High Yield vs. Equities
Jeff Benjamin of InvestmentNews recently wrote a story on high yield’s upside potential while QE continues. In an asset class that is not easy to index, we’re pleased to share insight from the portfolio management team of the AdvisorShares Peritus High Yield ETF (HYLD). Tim Gramatovich, Ron Heller, and Heather Rupp provide a closer look at the performance of high yield vs. equities in their analysis.
As we see a resolution in Washington, albeit temporary, and sentiment shifting that Fed “tapering” may not necessarily be on the near-term horizon, the equity markets have once again regained their trod upward. The pervasive thought still seems to be for a 40/60 allocation (fixed income/equities), but we continue to question the large equity commitments. While there will always be selective opportunities within this market, we see several headwinds for the broader equity markets.
From a valuation perspective, we are seeing the PE Ratio on S&P 500 index trade at levels above historical averages, at 19.2x versus the average of 14.5x.1
Is this justified and what will cause those multiples/valuations to continue to expand? You either need earnings growth or demand growth. Looking at earnings, we are seeing a lackluster earnings season so far. We haven’t seen much growth and there have had some notable misses from the likes of IBM, YUM! Brands, and Caterpillar. And the outlook for Q4 doesn’t seem to be very robust either, with some already blaming the government shutdown.
Turning to demand, we have our concerns that investor appetite for equities will decline due to demographics. We all know that the baby boomer generation is aging and hitting retirement. This will cause a shift in focus from capital appreciation and growth to capital preservation and income generation, as well as payouts from defined benefit plans. We expect that this demographic trend will cause a lower demand for equities, and subsequently a cap on multiple expansion in the years to come.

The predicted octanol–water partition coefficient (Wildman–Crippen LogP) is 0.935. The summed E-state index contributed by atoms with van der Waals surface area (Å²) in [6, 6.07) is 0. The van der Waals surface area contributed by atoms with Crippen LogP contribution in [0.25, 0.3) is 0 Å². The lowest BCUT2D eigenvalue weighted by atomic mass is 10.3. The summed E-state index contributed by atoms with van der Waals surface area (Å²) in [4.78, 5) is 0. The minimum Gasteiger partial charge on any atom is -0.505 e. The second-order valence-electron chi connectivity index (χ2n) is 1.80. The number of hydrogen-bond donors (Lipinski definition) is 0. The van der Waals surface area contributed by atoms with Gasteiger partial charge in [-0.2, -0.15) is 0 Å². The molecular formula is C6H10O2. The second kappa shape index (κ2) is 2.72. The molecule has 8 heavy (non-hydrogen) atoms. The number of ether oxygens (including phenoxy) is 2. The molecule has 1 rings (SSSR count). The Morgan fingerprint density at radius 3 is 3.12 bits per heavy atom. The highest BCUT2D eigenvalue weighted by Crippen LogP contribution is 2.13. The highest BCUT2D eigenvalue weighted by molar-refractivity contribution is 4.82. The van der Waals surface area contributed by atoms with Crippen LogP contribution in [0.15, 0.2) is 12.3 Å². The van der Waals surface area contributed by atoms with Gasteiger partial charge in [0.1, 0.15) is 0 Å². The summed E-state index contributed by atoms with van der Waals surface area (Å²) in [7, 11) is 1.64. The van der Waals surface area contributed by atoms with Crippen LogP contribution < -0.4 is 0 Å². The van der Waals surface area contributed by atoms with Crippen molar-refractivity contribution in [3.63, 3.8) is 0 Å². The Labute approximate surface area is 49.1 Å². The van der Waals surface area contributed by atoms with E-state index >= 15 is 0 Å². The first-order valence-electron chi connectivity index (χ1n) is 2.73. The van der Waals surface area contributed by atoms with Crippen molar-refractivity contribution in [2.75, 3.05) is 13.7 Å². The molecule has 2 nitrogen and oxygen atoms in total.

Yet many people still seem to be under the impression that equities are the only place to generate an attractive long-term return; the actual data shows otherwise. Looking over the past 5, 10, and 25 years, we have seen the high yield market perform better or relatively in line with equities, but did so with nearly half the risk (as measured by the standard deviation of returns).
Investing is about putting your money to work to generate the best return with the least amount of risk. With that in mind, how can equity investors ignore the high yield market?
Income is not only an important component for retirees, but for all investors. In high yield bonds, a significant portion of the return comes from the consistent and tangible income provided to holders via the coupon payments. And while there is some bond price volatility (which can create the opportunity to buy securities at a discount), at the end of the day, there is a maturity date for bonds, meaning you have a prospective timeline and an amount (par) at which you will be paid your money back. Equities on the other hand, offer very little or none at all in the way of income via dividends and you are relying on the market psychology to be there to continue to drive your stock price higher, or at a minimum hold it steady.
We continue to feel that income-generating high yield bonds, as a significant portion of the corporate debt market and with their historical risk adjusted outperformance versus equities, should be considered as a core part of an investor’s portfolio.
1 – S&P 500 PE Ratio, http://www.multpl.com/. 2-Credit Suisse High Yield Index data from Credit Suisse. S&P 500 numbers based on total returns. Calculations based on monthly returns and standard deviation is calculated by annualizing monthly returns.